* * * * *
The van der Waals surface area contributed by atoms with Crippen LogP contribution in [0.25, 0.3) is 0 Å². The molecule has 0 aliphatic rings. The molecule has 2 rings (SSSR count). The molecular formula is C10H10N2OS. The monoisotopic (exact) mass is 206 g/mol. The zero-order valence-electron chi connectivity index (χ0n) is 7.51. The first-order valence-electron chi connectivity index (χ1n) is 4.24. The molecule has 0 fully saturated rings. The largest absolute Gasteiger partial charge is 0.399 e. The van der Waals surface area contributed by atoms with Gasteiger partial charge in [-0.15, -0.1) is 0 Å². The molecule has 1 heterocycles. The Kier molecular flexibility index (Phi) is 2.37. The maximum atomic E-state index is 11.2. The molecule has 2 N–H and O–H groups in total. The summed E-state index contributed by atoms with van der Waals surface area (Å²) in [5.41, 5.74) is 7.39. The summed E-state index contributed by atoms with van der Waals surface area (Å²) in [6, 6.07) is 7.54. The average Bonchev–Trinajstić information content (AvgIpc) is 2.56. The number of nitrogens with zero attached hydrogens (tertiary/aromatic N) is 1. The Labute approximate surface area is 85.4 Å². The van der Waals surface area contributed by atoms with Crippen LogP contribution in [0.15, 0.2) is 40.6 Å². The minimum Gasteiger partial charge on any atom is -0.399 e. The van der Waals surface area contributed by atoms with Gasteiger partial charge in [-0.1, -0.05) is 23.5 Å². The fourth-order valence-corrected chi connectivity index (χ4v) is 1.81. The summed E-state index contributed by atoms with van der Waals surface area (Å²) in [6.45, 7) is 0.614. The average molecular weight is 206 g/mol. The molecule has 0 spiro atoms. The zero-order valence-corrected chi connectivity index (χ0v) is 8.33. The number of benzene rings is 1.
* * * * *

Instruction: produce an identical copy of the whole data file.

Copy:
The van der Waals surface area contributed by atoms with Crippen LogP contribution in [0.25, 0.3) is 0 Å². The molecule has 0 aliphatic rings. The molecule has 2 rings (SSSR count). The molecular formula is C10H10N2OS. The monoisotopic (exact) mass is 206 g/mol. The zero-order valence-electron chi connectivity index (χ0n) is 7.51. The first-order valence-electron chi connectivity index (χ1n) is 4.24. The molecule has 0 fully saturated rings. The largest absolute Gasteiger partial charge is 0.399 e. The van der Waals surface area contributed by atoms with Gasteiger partial charge in [-0.15, -0.1) is 0 Å². The molecule has 1 heterocycles. The Kier molecular flexibility index (Phi) is 2.37. The maximum atomic E-state index is 11.2. The molecule has 2 N–H and O–H groups in total. The summed E-state index contributed by atoms with van der Waals surface area (Å²) in [5.41, 5.74) is 7.39. The summed E-state index contributed by atoms with van der Waals surface area (Å²) in [6, 6.07) is 7.54. The average Bonchev–Trinajstić information content (AvgIpc) is 2.56. The number of nitrogens with zero attached hydrogens (tertiary/aromatic N) is 1. The Labute approximate surface area is 85.4 Å². The van der Waals surface area contributed by atoms with Crippen LogP contribution in [0.15, 0.2) is 40.6 Å². The minimum Gasteiger partial charge on any atom is -0.399 e. The van der Waals surface area contributed by atoms with Gasteiger partial charge in [-0.1, -0.05) is 23.5 Å². The fourth-order valence-corrected chi connectivity index (χ4v) is 1.81. The summed E-state index contributed by atoms with van der Waals surface area (Å²) in [6.45, 7) is 0.614. The average molecular weight is 206 g/mol. The molecule has 0 spiro atoms. The zero-order valence-corrected chi connectivity index (χ0v) is 8.33. The number of benzene rings is 1.